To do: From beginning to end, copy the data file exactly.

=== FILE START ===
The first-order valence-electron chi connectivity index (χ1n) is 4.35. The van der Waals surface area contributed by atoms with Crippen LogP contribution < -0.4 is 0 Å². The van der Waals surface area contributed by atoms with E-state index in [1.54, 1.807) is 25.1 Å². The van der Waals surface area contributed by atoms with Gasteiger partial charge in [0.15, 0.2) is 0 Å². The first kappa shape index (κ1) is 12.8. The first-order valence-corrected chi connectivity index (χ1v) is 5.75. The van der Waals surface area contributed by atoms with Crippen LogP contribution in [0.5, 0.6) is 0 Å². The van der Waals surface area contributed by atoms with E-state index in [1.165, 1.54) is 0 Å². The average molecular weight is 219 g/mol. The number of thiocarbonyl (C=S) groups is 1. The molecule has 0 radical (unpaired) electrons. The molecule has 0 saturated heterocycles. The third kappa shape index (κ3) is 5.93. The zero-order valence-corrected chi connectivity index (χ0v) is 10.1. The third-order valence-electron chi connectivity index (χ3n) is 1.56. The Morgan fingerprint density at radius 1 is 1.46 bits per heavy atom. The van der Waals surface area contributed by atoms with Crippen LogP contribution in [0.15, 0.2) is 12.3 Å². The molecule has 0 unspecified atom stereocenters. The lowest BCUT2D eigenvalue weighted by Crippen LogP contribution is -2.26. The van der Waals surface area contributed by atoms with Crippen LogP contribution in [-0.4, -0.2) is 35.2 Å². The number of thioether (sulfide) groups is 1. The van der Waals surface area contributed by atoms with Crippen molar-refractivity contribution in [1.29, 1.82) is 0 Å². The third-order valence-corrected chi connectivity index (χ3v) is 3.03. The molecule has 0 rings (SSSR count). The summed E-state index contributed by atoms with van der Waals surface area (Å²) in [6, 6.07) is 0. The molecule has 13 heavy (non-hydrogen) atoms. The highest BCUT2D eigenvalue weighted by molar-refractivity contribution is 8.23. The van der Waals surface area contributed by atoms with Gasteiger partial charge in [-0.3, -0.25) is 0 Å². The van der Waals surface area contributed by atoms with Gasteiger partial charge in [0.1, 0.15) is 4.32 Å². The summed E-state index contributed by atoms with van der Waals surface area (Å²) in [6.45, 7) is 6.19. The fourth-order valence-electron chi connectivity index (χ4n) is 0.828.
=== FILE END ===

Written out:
The first-order valence-electron chi connectivity index (χ1n) is 4.35. The van der Waals surface area contributed by atoms with Crippen LogP contribution < -0.4 is 0 Å². The van der Waals surface area contributed by atoms with E-state index in [1.54, 1.807) is 25.1 Å². The van der Waals surface area contributed by atoms with Gasteiger partial charge in [0.15, 0.2) is 0 Å². The first kappa shape index (κ1) is 12.8. The first-order valence-corrected chi connectivity index (χ1v) is 5.75. The van der Waals surface area contributed by atoms with Crippen LogP contribution in [0.5, 0.6) is 0 Å². The van der Waals surface area contributed by atoms with E-state index in [1.165, 1.54) is 0 Å². The average molecular weight is 219 g/mol. The number of thiocarbonyl (C=S) groups is 1. The molecule has 0 radical (unpaired) electrons. The molecule has 0 saturated heterocycles. The third kappa shape index (κ3) is 5.93. The zero-order valence-corrected chi connectivity index (χ0v) is 10.1. The third-order valence-electron chi connectivity index (χ3n) is 1.56. The Morgan fingerprint density at radius 1 is 1.46 bits per heavy atom. The van der Waals surface area contributed by atoms with Crippen LogP contribution in [0.15, 0.2) is 12.3 Å². The molecule has 0 unspecified atom stereocenters. The lowest BCUT2D eigenvalue weighted by Crippen LogP contribution is -2.26. The van der Waals surface area contributed by atoms with Crippen LogP contribution in [-0.4, -0.2) is 35.2 Å². The number of thioether (sulfide) groups is 1. The van der Waals surface area contributed by atoms with Crippen molar-refractivity contribution in [1.29, 1.82) is 0 Å². The third-order valence-corrected chi connectivity index (χ3v) is 3.03. The molecule has 0 rings (SSSR count). The summed E-state index contributed by atoms with van der Waals surface area (Å²) in [6, 6.07) is 0. The molecule has 13 heavy (non-hydrogen) atoms. The highest BCUT2D eigenvalue weighted by molar-refractivity contribution is 8.23. The van der Waals surface area contributed by atoms with Gasteiger partial charge in [-0.3, -0.25) is 0 Å². The van der Waals surface area contributed by atoms with Gasteiger partial charge in [0.1, 0.15) is 4.32 Å². The summed E-state index contributed by atoms with van der Waals surface area (Å²) in [6.45, 7) is 6.19. The fourth-order valence-electron chi connectivity index (χ4n) is 0.828.